Balancing your pool’s pH level is one way you can be sure you are swimming in a clean and healthy pool. Although chlorine is a much better agent for lowering your pool’s pH, it can sometimes cause skin irritation, especially when the pH level is too low.
There are other ways you can manage your pool’s pH level without chlorine. You can choose to add muriatic acid, dry acid, or balance the pH using CO2. Most pool owners, however, prefer to go for either muriatic acid or dry acid. There are a few differences between these two acid types, and we will be looking at them in this article.
What Is Dry Acid?
Dry acid or Sodium Bisulfate is one of the safest agents you can add to your pool. It is safer than muriatic acid and is more expensive. This acid type comes in a powdered form and is very easy to use. In most pool stores, it is called pH Down or pH minus. Dry acid is commonly used to lower pH levels and reduce the alkalinity in a swimming pool.
However, this expensive acid substance needs to be handled with care and requires a special storage condition because it is corrosive. You can add it directly to your pool water as its granules easily dissolve in water. After application, you can check in about six hours to see how it has effectively lowered your pool’s pH level.
What Is Muriatic Acid For Pools?
Muriatic acid is popular in most hardware stores and pool stores. It was commonly referred to as Hydrochloric acid or spirits of salt in the past. The muriatic acid comes in different acid concentrations, but most pool stores have ones higher than 30%.
You should also keep in mind when using this type of acid to avoid any situation where this Hydrochloric acid comes in contact with bleach. It will produce very toxic chlorine gas. It would help if you had your gloves on and goggles when applying this product. The yellow-colored substance comprises hydrochloric acid and some impurities like iron.
How To Add Muriatic Acid To Swimming Pool
If you need to balance your pool’s pH level, you can add some muriatic acid. However, before you begin, follow these steps for safety reasons:
Test Your Pool’s Levels
The first thing you need to do is check your pool’s pH level. If your pool’s pH level is too high, you can proceed to add muriatic acid.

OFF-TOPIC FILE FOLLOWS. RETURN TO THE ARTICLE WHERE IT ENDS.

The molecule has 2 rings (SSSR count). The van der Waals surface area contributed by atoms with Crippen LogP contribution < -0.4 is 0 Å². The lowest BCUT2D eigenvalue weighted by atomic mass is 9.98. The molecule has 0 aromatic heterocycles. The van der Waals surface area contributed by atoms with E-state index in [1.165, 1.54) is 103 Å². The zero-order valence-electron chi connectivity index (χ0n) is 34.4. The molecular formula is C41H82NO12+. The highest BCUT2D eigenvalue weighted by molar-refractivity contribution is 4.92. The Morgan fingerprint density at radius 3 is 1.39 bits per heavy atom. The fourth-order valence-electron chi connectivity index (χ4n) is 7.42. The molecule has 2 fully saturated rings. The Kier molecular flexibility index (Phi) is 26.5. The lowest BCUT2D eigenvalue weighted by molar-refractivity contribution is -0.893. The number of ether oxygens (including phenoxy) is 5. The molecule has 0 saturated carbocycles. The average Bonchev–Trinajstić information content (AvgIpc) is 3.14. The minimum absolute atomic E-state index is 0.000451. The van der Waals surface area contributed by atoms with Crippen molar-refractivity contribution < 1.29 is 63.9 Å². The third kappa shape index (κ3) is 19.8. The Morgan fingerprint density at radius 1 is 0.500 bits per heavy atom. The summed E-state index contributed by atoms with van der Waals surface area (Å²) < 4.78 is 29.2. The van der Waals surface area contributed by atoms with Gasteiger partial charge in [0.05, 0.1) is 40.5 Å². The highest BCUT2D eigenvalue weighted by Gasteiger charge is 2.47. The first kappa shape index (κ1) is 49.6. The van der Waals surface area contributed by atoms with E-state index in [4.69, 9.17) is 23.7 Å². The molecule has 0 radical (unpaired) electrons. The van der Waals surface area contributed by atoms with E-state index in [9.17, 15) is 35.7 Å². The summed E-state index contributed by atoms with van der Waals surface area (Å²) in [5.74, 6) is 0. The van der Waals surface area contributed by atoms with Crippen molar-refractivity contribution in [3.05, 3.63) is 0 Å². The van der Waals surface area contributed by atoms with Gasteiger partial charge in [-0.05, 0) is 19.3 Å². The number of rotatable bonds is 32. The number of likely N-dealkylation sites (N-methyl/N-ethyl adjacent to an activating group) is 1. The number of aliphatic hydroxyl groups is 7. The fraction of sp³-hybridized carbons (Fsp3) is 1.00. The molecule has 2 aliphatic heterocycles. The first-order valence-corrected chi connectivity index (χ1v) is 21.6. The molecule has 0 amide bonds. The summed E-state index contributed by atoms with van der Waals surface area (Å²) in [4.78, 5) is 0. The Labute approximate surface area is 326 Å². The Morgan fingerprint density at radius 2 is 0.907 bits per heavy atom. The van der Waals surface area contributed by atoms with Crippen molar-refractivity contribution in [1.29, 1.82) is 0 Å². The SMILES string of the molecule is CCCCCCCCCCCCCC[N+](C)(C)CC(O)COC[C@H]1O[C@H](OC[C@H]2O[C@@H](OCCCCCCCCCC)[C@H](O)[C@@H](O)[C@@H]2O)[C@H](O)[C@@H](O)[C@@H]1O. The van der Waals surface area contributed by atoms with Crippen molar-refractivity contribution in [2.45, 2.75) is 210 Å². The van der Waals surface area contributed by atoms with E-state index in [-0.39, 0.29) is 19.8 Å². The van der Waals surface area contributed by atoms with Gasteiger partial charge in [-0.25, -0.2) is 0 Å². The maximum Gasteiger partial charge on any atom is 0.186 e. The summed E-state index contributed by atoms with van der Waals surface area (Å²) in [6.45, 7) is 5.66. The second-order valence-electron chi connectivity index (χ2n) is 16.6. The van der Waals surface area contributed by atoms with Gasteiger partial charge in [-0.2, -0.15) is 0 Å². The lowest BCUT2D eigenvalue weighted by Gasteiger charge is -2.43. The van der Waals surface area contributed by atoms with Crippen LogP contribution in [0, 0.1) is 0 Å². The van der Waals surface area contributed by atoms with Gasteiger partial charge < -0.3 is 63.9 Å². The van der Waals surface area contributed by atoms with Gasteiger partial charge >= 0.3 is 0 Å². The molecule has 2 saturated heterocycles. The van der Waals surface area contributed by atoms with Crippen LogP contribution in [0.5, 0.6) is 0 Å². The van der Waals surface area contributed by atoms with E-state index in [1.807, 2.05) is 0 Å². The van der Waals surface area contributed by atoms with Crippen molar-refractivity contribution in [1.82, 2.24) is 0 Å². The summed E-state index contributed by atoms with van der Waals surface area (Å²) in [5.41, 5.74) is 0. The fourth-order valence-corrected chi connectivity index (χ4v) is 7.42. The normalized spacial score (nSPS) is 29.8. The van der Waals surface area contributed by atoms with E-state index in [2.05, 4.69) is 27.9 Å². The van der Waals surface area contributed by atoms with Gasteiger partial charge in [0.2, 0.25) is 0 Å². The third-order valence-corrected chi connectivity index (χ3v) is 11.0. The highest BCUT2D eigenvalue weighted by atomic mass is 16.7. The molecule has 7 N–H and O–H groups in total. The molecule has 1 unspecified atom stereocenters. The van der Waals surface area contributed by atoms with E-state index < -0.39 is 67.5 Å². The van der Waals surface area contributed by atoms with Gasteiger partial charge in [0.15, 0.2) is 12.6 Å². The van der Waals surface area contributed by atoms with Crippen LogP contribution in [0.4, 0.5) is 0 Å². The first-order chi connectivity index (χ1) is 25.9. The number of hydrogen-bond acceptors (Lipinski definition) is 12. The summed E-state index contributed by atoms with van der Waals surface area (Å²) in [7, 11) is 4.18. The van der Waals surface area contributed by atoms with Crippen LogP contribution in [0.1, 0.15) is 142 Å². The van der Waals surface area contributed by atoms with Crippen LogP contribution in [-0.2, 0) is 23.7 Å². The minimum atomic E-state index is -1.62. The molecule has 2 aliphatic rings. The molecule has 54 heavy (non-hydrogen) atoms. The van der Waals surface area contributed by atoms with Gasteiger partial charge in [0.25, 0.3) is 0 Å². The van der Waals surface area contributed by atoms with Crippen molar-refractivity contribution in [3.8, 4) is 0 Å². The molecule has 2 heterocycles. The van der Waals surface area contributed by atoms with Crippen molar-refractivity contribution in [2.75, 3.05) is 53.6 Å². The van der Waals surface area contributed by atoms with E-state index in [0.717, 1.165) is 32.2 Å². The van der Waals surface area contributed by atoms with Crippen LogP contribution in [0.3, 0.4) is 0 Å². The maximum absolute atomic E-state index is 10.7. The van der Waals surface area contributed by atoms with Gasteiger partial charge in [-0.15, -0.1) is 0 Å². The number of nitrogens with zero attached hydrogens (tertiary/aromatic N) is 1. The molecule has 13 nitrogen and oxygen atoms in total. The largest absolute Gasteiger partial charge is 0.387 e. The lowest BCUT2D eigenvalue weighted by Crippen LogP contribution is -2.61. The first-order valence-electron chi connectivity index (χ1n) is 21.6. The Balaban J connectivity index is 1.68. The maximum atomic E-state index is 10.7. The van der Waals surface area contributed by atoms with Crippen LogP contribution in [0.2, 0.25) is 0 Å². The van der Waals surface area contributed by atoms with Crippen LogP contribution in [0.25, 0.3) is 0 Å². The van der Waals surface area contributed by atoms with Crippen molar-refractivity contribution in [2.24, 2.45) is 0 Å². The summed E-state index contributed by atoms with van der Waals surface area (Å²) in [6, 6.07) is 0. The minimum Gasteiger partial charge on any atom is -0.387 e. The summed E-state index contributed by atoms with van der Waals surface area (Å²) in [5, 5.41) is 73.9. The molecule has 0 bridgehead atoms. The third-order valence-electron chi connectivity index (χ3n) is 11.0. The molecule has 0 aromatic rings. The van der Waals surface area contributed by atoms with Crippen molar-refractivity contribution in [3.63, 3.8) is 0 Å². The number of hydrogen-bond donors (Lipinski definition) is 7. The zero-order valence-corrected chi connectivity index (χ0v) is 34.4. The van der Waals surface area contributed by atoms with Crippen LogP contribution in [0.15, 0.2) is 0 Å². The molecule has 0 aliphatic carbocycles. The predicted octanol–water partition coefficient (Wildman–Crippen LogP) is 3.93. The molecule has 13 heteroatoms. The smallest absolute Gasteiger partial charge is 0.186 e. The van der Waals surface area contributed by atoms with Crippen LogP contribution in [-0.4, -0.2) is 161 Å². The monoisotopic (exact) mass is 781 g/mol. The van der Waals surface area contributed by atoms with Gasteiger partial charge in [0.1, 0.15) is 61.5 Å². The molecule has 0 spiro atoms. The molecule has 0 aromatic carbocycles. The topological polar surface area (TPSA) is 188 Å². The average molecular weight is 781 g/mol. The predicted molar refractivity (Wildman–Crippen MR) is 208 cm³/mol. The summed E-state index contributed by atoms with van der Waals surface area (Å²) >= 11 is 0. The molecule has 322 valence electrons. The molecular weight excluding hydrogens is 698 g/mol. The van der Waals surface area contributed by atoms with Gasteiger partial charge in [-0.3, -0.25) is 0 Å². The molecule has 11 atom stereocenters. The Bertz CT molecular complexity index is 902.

Wear Protective Gear
Due to the harsh nature of muriatic acid, it is important you stay safe. Exposing your skin to this acid can cause severe burns and irritation. In addition, make sure that your clothing covers your hands and legs fully to prevent any contact. You will need a pair of goggles and acid-resistant gloves. If you get a splash of acid on your skin, quickly get cool water and apply it to the affected area to dilute the effect of the acid.
Dilute the Acid
The next step will be to dilute the acid. You can’t add muriatic acid directly to your pool water because it is potent. Do not add water to the acid before diluting because it would cause the acid to spray out of the container and on your body. When diluting, fill a 4 to 5-gallon bucket with clean water, and the acid you pour will be around 10% of the water in the bucket.
Turn On Your Pool and Apply Acid Slowly
Turn on your pool, and then you can add the diluted acid to the water. Allow the water to run and circulate fully before applying the acid in the pool. When adding the muriatic acid, allow it to disperse around the pool and avoid swimming in your pool for about 30 minutes. You need to add the acid slowly to prevent any splashes that can burn your skin. After applying the acid, recheck your pool’s pH level.
What Will It Be; Dry Acid or Muriatic Acid?
You can use dry acid or muriatic acid to balance your pool’s pH level. The only difference between these two, apart from the cost, is their safety. Dry acid is safer to use with lesser risks, but they both do a good job lowering your pool’s pH level.